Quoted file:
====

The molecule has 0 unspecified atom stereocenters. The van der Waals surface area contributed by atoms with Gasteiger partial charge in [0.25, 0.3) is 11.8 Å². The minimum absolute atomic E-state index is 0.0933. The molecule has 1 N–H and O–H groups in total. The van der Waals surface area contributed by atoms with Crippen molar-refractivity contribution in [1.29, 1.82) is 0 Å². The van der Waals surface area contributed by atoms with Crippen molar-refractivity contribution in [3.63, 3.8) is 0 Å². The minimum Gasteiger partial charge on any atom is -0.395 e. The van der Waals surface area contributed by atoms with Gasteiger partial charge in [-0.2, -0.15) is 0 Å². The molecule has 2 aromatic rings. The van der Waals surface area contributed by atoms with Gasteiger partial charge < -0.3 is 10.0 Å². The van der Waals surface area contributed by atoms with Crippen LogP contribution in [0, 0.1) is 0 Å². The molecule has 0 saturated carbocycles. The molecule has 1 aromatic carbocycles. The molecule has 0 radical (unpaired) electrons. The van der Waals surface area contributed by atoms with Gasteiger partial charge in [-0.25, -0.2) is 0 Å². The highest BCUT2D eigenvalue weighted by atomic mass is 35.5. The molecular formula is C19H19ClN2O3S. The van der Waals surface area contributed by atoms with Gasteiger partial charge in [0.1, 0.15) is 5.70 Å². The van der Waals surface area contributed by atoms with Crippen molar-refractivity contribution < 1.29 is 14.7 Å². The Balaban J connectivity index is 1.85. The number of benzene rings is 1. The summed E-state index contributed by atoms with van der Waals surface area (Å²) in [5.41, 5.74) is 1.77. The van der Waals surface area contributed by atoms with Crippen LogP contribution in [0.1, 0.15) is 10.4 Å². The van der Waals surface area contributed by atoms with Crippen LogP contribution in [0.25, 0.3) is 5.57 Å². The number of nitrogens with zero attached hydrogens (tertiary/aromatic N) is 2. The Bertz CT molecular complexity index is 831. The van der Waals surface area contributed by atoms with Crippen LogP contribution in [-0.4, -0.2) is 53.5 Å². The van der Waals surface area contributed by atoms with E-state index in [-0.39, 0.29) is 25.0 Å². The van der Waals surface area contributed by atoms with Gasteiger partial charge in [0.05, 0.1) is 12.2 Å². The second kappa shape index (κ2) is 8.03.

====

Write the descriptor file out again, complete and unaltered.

The molecule has 0 unspecified atom stereocenters. The van der Waals surface area contributed by atoms with Gasteiger partial charge in [0.25, 0.3) is 11.8 Å². The minimum absolute atomic E-state index is 0.0933. The molecule has 1 N–H and O–H groups in total. The van der Waals surface area contributed by atoms with Crippen molar-refractivity contribution in [1.29, 1.82) is 0 Å². The van der Waals surface area contributed by atoms with Crippen molar-refractivity contribution in [3.63, 3.8) is 0 Å². The minimum Gasteiger partial charge on any atom is -0.395 e. The van der Waals surface area contributed by atoms with Gasteiger partial charge in [-0.2, -0.15) is 0 Å². The molecule has 2 aromatic rings. The van der Waals surface area contributed by atoms with Gasteiger partial charge < -0.3 is 10.0 Å². The van der Waals surface area contributed by atoms with Crippen LogP contribution in [0, 0.1) is 0 Å². The molecule has 0 saturated carbocycles. The molecule has 1 aromatic carbocycles. The molecule has 0 radical (unpaired) electrons. The van der Waals surface area contributed by atoms with Gasteiger partial charge in [-0.25, -0.2) is 0 Å². The highest BCUT2D eigenvalue weighted by atomic mass is 35.5. The molecular formula is C19H19ClN2O3S. The van der Waals surface area contributed by atoms with Gasteiger partial charge in [0.1, 0.15) is 5.70 Å². The van der Waals surface area contributed by atoms with Crippen molar-refractivity contribution < 1.29 is 14.7 Å². The Balaban J connectivity index is 1.85. The number of benzene rings is 1. The summed E-state index contributed by atoms with van der Waals surface area (Å²) in [5.41, 5.74) is 1.77. The van der Waals surface area contributed by atoms with Crippen LogP contribution in [0.1, 0.15) is 10.4 Å². The van der Waals surface area contributed by atoms with Crippen LogP contribution in [0.25, 0.3) is 5.57 Å². The number of nitrogens with zero attached hydrogens (tertiary/aromatic N) is 2. The Bertz CT molecular complexity index is 831. The van der Waals surface area contributed by atoms with Crippen LogP contribution in [-0.4, -0.2) is 53.5 Å². The van der Waals surface area contributed by atoms with E-state index in [-0.39, 0.29) is 25.0 Å². The van der Waals surface area contributed by atoms with Gasteiger partial charge in [0.05, 0.1) is 12.2 Å². The second kappa shape index (κ2) is 8.03.